The shorter your name, the higher your pay?
Career website The Ladders found that every letter over 5 in your first name may cost you $3,600 a year. Hey, William, make it Bill.
We've seen studies about how physical factors such as height, weight, looks, eye contact and even the firmness of your handshake can influence your success in business. Well, how about the length of your first name?
A new study by the job and career website The Ladders says people with shorter given names -- or shorter nicknames -- appear to enjoy bigger salaries than the folks whose parents gave them multisyllabic monikers.
The Ladders says it's not just making this up: It analyzed data from the site's nearly 6 million members -- matching first names against other variables such as location, salary level and industry -- just to prove "the null hypothesis that what your mother names you makes a difference."
The website also put together some lists comparing the top five corporate executive position names, along with the top five highest-paid names.
"One point we noticed," the site says on its blog, "was that shorter names seemed to be higher ranked across all categories and metrics, so we investigated further. It turns out we were right, and there is a correlation between the number of letters in your name and the average salary."
On the whole, according to the study, people whose first names have four to five letters have higher annual salaries than those with first names of six or more letters. And every letter beyond five accounts for a $3,600 drop in yearly pay.
There were, of course, exceptions. The name "Christine" appeared in both the top five and top five highest-paid names. Names with seven letters, like Stephen, apparently did well. But the study points out that seven-letter names "lend themselves to males over females, so it's higher paid males over-indexing and inflating the seven-letter bucket."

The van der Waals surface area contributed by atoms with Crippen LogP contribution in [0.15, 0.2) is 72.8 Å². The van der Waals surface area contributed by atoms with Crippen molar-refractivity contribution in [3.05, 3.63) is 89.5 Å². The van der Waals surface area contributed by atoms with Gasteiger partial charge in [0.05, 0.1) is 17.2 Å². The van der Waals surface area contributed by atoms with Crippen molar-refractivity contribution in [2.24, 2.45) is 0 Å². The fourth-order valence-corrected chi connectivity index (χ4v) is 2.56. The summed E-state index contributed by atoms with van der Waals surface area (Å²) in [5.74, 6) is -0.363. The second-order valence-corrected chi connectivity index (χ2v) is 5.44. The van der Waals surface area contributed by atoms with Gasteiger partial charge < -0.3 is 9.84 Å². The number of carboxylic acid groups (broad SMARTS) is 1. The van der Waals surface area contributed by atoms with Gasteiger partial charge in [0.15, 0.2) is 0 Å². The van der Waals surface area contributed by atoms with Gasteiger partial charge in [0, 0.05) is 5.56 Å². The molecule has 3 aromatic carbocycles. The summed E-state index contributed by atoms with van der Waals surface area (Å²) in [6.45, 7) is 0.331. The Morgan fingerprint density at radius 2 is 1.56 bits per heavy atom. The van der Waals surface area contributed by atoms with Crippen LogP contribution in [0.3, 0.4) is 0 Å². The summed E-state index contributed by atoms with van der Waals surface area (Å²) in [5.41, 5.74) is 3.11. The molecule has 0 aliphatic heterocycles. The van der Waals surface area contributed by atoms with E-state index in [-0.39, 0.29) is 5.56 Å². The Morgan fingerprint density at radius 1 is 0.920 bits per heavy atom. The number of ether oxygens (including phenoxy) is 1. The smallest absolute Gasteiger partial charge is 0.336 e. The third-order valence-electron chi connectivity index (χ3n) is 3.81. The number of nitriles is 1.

A short nickname also does the trick: The study says workers who go by their shorter nickname earn more. In other words, a Bill will get larger paycheck than a William. Same for Debbie vs. Deborah or Chris vs. Christopher. (Hewlett-Packard (HPQ) CEO Meg Whitman, who, like late Apple (AAPL) chief Steve Jobs and Facebook (FB) founder Mark Zuckerberg, draws a symbolic $1 annual salary, notwithstanding.)
The Ladders says it tested 24 full-name-to-nickname pairings and in only one case (Lawrence vs. Larry) did the longer name come out on top.
"Still not convinced?" it asks. "The definitive proof for this theory can be seen in Sara vs. Sarah, Michele vs. Michelle or Philip vs. Phillip -- one letter less positively correlates with increased salary."
So perhaps a good answer to the Shakespearean question "What's in a name?" is earning power.
could be simply that say 50 years ago people being born in usa had generally short names?
figures don't lie, but liars can figure. so who's really reviewing the data and to what intented result?
I wonder if this data was tainted by racial factors. Did they consider the possibility that minorities have a larger percentage of longer names? I am not saying they did or didn't, but I wonder if this is another case of researchers thinking they stumbled upon a simple secret while missing something really obvious. It is a clever headline, all you have to do is name your kid Buba and he will be wealthy, but I think it takes more then just that.
Susy, Sara, Jill
Seems to me that these three
Common as they are
Are never the names of the famous made
Their money in a jar
Every Hollywood actor
That quarterback or running back
Or your friendly neighborhood trader
Alice Walton, Jim and family too
Is there anyone I missed?
I see no Joe
Billy Bob or Thorton
No Susy who sells
Or Bob who builds
You want money, honey?
It isn't in a gift bag
Work with talent
Hard and creative
Stylize and emphasize
Long and short names
They are given at birth
But from that point on
You are the one that shows your own worth!
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